If you want to apply for a mortgage, take out a personal loan, or apply for an auto loan, then you’re going to need a good credit score. And it’s much easier to maintain a good credit score than to rebuild a low credit score.
But even if you always pay your bills on time, it’s possible that inaccurate items can show up on your credit report. If you’re regularly tracking your credit score, you’ll see these items as soon as they appear and can request to have them removed.
That’s why it’s important for all borrowers to monitor their credit scores regularly. If you’re looking for a way to get started, you can check your credit score for free with Chase Credit Journey.
What is Chase Credit Journey?
Chase Credit Journey is a free credit monitoring tool offered by Chase. Even if you aren’t a current Chase customer, you can sign up and get your VantageScore 3.0 credit score by TransUnion.
Your free credit score will be updated every week. And if you’ve been a member for at least a year, Credit Journey will show your credit history for the previous 12 months. So, you can check your credit score as much as you want, and your score won’t be impacted.
Chase Credit Journey’s Free Score Simulator Tool
Chase Credit Journey provides a credit simulator tool that shows you your current credit score and lets you see how certain actions could help improve your credit score. For instance, it will show you how lowering your credit utilization ratio could impact your credit score.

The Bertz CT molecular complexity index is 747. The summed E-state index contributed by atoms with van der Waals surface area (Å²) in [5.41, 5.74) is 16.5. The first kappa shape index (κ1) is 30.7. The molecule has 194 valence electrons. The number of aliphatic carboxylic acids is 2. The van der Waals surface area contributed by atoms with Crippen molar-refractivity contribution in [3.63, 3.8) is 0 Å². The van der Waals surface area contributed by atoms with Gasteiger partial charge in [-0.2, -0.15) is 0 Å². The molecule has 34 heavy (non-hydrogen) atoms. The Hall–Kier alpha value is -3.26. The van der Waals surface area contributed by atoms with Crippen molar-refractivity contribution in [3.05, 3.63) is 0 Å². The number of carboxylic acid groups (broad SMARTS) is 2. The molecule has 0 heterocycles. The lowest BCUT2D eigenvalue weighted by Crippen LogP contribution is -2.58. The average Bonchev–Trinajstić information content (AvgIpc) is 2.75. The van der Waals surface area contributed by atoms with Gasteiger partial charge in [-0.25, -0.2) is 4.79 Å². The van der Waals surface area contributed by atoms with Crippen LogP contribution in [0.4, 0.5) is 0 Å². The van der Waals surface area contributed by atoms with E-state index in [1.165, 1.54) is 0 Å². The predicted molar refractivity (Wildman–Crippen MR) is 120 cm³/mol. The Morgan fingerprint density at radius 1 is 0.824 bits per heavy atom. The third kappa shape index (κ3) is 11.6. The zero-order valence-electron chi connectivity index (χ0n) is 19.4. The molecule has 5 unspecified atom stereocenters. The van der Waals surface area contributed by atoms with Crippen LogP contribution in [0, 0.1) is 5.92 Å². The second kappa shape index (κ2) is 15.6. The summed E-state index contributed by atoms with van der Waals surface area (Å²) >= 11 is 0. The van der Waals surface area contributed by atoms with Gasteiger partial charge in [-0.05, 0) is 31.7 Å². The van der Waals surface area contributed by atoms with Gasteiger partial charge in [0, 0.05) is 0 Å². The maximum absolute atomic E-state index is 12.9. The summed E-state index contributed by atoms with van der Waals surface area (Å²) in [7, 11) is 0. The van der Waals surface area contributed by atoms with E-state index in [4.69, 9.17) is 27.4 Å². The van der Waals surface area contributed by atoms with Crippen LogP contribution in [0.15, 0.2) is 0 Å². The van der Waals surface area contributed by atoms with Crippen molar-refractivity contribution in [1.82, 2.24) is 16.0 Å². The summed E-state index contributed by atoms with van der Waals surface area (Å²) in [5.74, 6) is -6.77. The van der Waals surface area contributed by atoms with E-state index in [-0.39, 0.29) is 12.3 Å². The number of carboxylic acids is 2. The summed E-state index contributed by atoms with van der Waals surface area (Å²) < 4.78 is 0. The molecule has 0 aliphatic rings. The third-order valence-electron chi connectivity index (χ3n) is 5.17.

Credit Journey also provides credit alerts so you can monitor your credit score for fraud or identity theft. For example, Chase will notify you of the following credit activity:
- New credit inquiries
- Improvements to your credit score
- Derogatory marks on your credit report
- Fraud alerts
- Any changes to your personal information
- New public records
How does Chase Credit Journey track your credit score?
It’s important to understand that Chase Credit Journey’s credit monitoring tool is not an actual credit report. However, it does monitor your credit score similarly.
Here are the factors Chase Credit Journey evaluates when monitoring your credit score:
- Payment history: Once a payment is more than 30 days late, it will be reported to the credit bureau. Late payments can hurt your credit and stay on your credit report for up to seven years.